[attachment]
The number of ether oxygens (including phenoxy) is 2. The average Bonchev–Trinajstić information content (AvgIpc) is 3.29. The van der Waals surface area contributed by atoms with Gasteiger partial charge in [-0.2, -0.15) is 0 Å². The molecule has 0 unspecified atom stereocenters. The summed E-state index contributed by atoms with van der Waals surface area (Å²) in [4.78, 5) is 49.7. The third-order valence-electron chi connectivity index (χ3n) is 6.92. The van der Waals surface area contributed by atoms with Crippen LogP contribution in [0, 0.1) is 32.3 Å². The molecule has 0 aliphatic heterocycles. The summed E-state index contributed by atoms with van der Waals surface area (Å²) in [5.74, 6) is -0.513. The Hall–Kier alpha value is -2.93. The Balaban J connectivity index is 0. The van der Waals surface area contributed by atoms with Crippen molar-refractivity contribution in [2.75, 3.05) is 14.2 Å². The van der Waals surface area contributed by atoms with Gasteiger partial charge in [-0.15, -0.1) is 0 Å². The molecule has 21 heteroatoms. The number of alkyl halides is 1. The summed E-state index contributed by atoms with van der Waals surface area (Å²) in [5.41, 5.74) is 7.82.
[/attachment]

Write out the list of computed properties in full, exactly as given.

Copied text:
The number of ether oxygens (including phenoxy) is 2. The average Bonchev–Trinajstić information content (AvgIpc) is 3.29. The van der Waals surface area contributed by atoms with Gasteiger partial charge in [-0.2, -0.15) is 0 Å². The molecule has 0 unspecified atom stereocenters. The summed E-state index contributed by atoms with van der Waals surface area (Å²) in [4.78, 5) is 49.7. The third-order valence-electron chi connectivity index (χ3n) is 6.92. The van der Waals surface area contributed by atoms with Crippen LogP contribution in [0, 0.1) is 32.3 Å². The molecule has 0 aliphatic heterocycles. The summed E-state index contributed by atoms with van der Waals surface area (Å²) in [5.74, 6) is -0.513. The Hall–Kier alpha value is -2.93. The Balaban J connectivity index is 0. The van der Waals surface area contributed by atoms with Crippen molar-refractivity contribution in [2.75, 3.05) is 14.2 Å². The van der Waals surface area contributed by atoms with Gasteiger partial charge in [-0.15, -0.1) is 0 Å². The molecule has 21 heteroatoms. The number of alkyl halides is 1. The summed E-state index contributed by atoms with van der Waals surface area (Å²) in [5.41, 5.74) is 7.82.